What’s In Our Tap Water?

Everyday we turn on our tap for water and never question what’s in it. We assume that the flowing water is pure and clean and ready to drink and cook with. But do we really know what’s in our water?

Here in Australia, we are lucky enough to live in a country with very high standards of water quality control and therefore, we have great drinking water. But the water quality leaving the treatment plant is not the same as when it comes out of our tap, as it will have travelled through kilometres of pipes made up of various metals, age and condition, that can affect its quality.

The Water Journey

Before water reaches our home, it is treated at your local water treatment plants. Typically, the water first flows through fine screens to remove debris, like twigs and leaves. A coagulant is added to make particles stick together so they can be more easily filtered out. Once filtered, Chlorine is added, to eliminate any harmful bacteria and viruses, and then fluoride is added under advice from Australian Drinking Water Guidelines*.

So how do the impurities get into our water?

Clean water from treatment plants then travel through many kilometres of mains pipes depends on where you live, before reaching our homes. And the most common types include galvanised steel or iron, copper, and more recently PVC (polyvinyl chloride). There are a number of contributing factors such as the type of pipes the water travels through, the age and condition of the pipes and the infrastructure of your area and surround.

One of the most common types of Mains pipes is galvanised steel or iron. They are very susceptible to corrosion (rust) as they age. The rust usually forms a sediment that settles on the bottom of the pipe and remains there until stirred up by repairs to the pipes or changes in pressure.  So as water travels through the corroded pipes, it can pick up rust, dirt, and sediments along the way.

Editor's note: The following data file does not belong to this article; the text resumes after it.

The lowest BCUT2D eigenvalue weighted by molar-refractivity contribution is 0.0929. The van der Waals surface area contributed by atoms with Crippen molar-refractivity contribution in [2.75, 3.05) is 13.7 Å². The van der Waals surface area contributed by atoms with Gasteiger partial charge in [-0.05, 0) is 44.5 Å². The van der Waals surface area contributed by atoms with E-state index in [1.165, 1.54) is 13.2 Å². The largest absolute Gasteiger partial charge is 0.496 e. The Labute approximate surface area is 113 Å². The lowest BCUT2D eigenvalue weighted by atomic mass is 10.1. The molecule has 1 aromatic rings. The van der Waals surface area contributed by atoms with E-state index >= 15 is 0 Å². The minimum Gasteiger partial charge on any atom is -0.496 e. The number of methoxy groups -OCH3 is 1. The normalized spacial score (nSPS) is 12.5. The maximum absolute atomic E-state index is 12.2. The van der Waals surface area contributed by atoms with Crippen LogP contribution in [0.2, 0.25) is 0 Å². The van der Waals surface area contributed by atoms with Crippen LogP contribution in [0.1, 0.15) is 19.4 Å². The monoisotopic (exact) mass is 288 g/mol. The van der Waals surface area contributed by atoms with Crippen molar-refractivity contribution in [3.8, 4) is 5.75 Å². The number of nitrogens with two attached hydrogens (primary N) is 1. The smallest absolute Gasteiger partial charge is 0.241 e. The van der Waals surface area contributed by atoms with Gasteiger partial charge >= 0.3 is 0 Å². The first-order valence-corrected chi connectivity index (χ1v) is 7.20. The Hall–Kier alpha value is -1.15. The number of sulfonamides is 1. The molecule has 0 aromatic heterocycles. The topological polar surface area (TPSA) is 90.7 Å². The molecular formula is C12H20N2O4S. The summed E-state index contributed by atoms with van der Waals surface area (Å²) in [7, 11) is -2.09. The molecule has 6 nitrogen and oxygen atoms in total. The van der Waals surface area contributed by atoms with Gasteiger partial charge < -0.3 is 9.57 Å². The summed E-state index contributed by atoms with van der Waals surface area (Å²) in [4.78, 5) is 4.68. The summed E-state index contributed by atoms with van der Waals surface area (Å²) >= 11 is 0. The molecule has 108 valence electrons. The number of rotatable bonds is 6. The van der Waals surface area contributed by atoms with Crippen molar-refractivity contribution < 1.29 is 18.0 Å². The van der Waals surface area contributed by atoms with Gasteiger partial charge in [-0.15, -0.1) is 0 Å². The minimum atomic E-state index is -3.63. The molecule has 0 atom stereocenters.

Copper pipes have been a popular choice for builders for close to 80 years because they are strong, versatile and durable. They protect water from external contaminants and are resistant to bacteria growth and corrosion. One downside is that they were most commonly joined together with Lead solder until it was banned in 1986 which means heavy metals such as Lead can leach into the water. If you live in an old house, chances are the lead soldering would still be in use.

Lastly, any construction or repair work in your local area can stir up a lot of dirt, rust or debris underground that can easily seep into any cracks or leaks in old pipes. Additionally, any repair on broken or burst pipes can also cause sudden, high flows in pipes, causing biofilms to detach and stirring up sediments and other particles.

The bottom line is no matter where we live, chances are our water is being affected by the pipes that water travels through. There is a simple way to ensure your family is protected from all the nasty chemicals, heavy metals and sediments that can be lurking in our water, click here to find out how BRITA Filtration works to transform your tap water.

*https://www.nhmrc.gov.au/_files_nhmrc/publications/attachments/eh34_adwg_11_06.pdf

2 thoughts on “What’s In Our Tap Water?

  1. Dee says:

    Do you need to filter western australian Rainwater? What would be the benefit and which particles and/or elements would be retained by BRITA filters?

    • BRITA Water says:

      Hi Dee,
      The water quality in Western Australia will vary from area to area. As we have not tested rainwater in Western Australia I am unable to specify whether it should be filtered or not. You can read more about water in your area here, hopefully that helps. The BRITA MAXTRA+ Filters are able to reduce heavy metals such as lead and copper, taste impairing substances such as chlorine, and limescale that may be present in water. Please keep in mind that BRITA jugs and filters can only be guaranteed when used with municipal sourced tap water- as this type of water source is what our filters are tested against when reducing metals like lead and chlorine.

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